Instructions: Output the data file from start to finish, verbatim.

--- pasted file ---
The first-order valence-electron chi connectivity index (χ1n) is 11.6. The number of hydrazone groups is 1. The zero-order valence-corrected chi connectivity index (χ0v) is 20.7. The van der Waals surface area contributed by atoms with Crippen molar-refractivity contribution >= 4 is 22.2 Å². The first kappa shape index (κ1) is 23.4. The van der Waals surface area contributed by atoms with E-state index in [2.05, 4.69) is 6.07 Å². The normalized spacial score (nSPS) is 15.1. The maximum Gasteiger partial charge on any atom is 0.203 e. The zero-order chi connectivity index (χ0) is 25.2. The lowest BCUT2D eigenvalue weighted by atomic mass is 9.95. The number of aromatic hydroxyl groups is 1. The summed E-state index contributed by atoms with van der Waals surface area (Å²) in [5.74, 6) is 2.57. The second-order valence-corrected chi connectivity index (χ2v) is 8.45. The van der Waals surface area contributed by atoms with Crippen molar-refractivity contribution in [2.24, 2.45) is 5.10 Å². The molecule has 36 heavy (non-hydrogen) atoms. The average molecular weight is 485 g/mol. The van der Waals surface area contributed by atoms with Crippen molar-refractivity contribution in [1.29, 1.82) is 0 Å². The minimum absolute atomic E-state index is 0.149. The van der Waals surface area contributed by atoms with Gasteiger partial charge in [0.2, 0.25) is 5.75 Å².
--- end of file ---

The first-order valence-electron chi connectivity index (χ1n) is 11.6. The number of hydrazone groups is 1. The zero-order valence-corrected chi connectivity index (χ0v) is 20.7. The van der Waals surface area contributed by atoms with Crippen molar-refractivity contribution >= 4 is 22.2 Å². The first kappa shape index (κ1) is 23.4. The van der Waals surface area contributed by atoms with E-state index in [2.05, 4.69) is 6.07 Å². The normalized spacial score (nSPS) is 15.1. The maximum Gasteiger partial charge on any atom is 0.203 e. The zero-order chi connectivity index (χ0) is 25.2. The lowest BCUT2D eigenvalue weighted by atomic mass is 9.95. The number of aromatic hydroxyl groups is 1. The summed E-state index contributed by atoms with van der Waals surface area (Å²) in [5.74, 6) is 2.57. The second-order valence-corrected chi connectivity index (χ2v) is 8.45. The van der Waals surface area contributed by atoms with Crippen molar-refractivity contribution in [2.24, 2.45) is 5.10 Å². The molecule has 36 heavy (non-hydrogen) atoms. The average molecular weight is 485 g/mol. The van der Waals surface area contributed by atoms with Crippen molar-refractivity contribution in [1.29, 1.82) is 0 Å². The minimum absolute atomic E-state index is 0.149. The van der Waals surface area contributed by atoms with Gasteiger partial charge in [0.2, 0.25) is 5.75 Å².